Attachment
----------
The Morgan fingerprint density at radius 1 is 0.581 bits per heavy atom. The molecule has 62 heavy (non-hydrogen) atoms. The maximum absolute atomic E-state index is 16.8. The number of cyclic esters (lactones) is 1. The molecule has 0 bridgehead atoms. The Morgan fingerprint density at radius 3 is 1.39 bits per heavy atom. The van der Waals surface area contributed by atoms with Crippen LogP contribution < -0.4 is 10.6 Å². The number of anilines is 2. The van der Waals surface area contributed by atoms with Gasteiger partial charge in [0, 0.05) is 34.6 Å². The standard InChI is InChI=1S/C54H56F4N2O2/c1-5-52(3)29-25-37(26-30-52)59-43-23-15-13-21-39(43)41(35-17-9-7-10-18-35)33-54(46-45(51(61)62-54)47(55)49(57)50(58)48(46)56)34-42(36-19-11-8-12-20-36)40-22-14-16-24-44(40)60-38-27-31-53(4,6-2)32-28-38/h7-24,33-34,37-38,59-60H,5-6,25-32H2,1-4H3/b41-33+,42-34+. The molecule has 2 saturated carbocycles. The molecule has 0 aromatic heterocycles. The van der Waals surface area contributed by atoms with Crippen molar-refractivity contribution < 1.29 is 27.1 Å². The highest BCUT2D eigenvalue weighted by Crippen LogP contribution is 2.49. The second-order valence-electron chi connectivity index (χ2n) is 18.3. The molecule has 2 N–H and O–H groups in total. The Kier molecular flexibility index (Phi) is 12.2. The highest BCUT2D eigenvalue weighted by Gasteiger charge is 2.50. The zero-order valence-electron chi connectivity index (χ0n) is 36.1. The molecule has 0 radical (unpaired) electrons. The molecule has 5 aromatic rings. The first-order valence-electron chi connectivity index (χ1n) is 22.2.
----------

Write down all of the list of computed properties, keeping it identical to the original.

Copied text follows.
The Morgan fingerprint density at radius 1 is 0.581 bits per heavy atom. The molecule has 62 heavy (non-hydrogen) atoms. The maximum absolute atomic E-state index is 16.8. The number of cyclic esters (lactones) is 1. The molecule has 0 bridgehead atoms. The Morgan fingerprint density at radius 3 is 1.39 bits per heavy atom. The van der Waals surface area contributed by atoms with Crippen LogP contribution < -0.4 is 10.6 Å². The number of anilines is 2. The van der Waals surface area contributed by atoms with Gasteiger partial charge in [0, 0.05) is 34.6 Å². The standard InChI is InChI=1S/C54H56F4N2O2/c1-5-52(3)29-25-37(26-30-52)59-43-23-15-13-21-39(43)41(35-17-9-7-10-18-35)33-54(46-45(51(61)62-54)47(55)49(57)50(58)48(46)56)34-42(36-19-11-8-12-20-36)40-22-14-16-24-44(40)60-38-27-31-53(4,6-2)32-28-38/h7-24,33-34,37-38,59-60H,5-6,25-32H2,1-4H3/b41-33+,42-34+. The molecule has 2 saturated carbocycles. The molecule has 0 aromatic heterocycles. The van der Waals surface area contributed by atoms with Crippen molar-refractivity contribution < 1.29 is 27.1 Å². The highest BCUT2D eigenvalue weighted by Crippen LogP contribution is 2.49. The second-order valence-electron chi connectivity index (χ2n) is 18.3. The molecule has 2 N–H and O–H groups in total. The Kier molecular flexibility index (Phi) is 12.2. The highest BCUT2D eigenvalue weighted by Gasteiger charge is 2.50. The zero-order valence-electron chi connectivity index (χ0n) is 36.1. The molecule has 0 radical (unpaired) electrons. The molecule has 5 aromatic rings. The first-order valence-electron chi connectivity index (χ1n) is 22.2.